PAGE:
1. Know the purpose of your CV
Some people write a resume as if the purpose of the document was to land a job.
As a result they end up with a really long and boring piece that makes them look
like desperate job hunters. The objective of your resume is to land an interview,
and the interview will land you the job (hopefully!).
2. Back up your qualities and strengths
Instead of creating a long (and boring) list with all your qualities (e.g., disciplined,
creative, problem solver) try to connect them with real life and work experiences.
In other words, you need to back these qualities and strengths up, else it will
appear that you are just trying to inflate things.
3. Make sure to use the right keywords
Most companies (even smaller ones) are already using digital databases to search
for candidates. This means that the HR department will run search queries based
on specific keywords. Guess what, if your resume doesn’t have the keywords related
to the job you are applying for, you will be out even before the game starts.
4. Use effective titles
Like it or not, employers will usually make a judgment about your resume in 5 seconds.
Under this time frame the most important aspect will be the titles that you listed
on the resume, so make sure they grab the attention. Try to be as descriptive as
possible, giving the employer a good idea about the nature of your past work experiences.
Bad title: Accounting
>Good title: Management of A/R and A/P and Recordkeeping
5. Proofread it twice
It would be difficult to emphasize the importance of proofreading your resume. One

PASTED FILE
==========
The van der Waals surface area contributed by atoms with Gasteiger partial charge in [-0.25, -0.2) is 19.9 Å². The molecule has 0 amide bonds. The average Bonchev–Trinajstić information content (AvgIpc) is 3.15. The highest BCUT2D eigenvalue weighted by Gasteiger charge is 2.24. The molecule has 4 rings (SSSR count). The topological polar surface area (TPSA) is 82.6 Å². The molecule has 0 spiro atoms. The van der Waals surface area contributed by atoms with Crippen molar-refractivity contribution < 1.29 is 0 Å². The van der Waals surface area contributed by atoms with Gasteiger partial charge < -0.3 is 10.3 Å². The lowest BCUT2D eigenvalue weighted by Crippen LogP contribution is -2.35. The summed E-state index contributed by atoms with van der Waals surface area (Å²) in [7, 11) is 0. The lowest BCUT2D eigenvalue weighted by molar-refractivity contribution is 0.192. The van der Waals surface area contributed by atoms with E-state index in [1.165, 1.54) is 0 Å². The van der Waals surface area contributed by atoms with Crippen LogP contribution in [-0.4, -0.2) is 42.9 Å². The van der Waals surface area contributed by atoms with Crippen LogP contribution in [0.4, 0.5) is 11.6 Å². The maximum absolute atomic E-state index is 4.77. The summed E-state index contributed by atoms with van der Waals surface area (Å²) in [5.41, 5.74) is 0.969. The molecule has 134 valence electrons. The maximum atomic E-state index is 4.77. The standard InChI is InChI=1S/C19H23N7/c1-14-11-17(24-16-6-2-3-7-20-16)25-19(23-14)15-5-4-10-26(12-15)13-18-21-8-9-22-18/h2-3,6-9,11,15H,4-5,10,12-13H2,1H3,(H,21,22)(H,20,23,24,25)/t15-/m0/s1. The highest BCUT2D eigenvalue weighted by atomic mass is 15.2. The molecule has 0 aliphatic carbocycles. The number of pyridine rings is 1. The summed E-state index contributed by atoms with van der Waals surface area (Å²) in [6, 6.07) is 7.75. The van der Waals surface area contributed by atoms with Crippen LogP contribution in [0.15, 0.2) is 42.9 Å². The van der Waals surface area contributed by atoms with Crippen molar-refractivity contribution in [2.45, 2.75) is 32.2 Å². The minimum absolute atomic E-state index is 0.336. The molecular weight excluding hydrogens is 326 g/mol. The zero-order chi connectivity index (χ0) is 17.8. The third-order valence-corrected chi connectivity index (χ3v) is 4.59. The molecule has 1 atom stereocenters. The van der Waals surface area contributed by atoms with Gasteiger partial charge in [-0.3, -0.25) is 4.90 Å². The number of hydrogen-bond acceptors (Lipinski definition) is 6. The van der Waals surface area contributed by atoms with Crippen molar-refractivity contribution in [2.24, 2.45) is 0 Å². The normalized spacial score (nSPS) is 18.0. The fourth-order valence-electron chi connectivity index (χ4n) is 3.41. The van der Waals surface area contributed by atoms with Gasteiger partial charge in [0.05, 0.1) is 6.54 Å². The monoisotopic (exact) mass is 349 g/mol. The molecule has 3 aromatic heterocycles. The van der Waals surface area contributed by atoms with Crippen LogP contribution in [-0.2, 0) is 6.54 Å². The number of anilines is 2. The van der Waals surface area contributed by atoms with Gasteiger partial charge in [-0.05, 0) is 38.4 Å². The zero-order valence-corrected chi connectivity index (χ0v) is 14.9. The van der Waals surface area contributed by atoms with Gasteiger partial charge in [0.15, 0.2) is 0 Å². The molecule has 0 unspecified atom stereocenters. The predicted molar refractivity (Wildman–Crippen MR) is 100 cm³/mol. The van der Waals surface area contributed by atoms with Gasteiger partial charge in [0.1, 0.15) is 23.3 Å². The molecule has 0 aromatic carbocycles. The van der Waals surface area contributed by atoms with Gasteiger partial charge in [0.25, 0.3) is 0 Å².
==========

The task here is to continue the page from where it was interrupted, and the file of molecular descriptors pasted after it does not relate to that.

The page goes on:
small typo and your chances of getting hired could slip. Proofreading it once is
not enough, so do it twice, three times or as many as necessary.
6. Use bullet points
No employer will have the time (or patience) to read long paragraphs of text. Make
sure, therefore, to use bullet points and short sentences to describe your experiences,
educational background and professional objectives.
7. Where are you going?
Including professional goals can help you by giving employers an idea of where you
are going, and how you want to arrive there. You don’t need to have a special section
devoted to your professional objectives, but overall the resume must communicate
it. The question of whether or not to highlight your career objectives on the resume
is a polemic one among HR managers, so go with your feeling. If you decide to list
them, make sure they are not generic.
8. Put the most important information first
This point is valid both to the overall order of your resume, as well as to the
individual sections. Most of the times your previous work experience will be the
most important part of the resume, so put it at the top. When describing your experiences
or skills, list the most important ones first.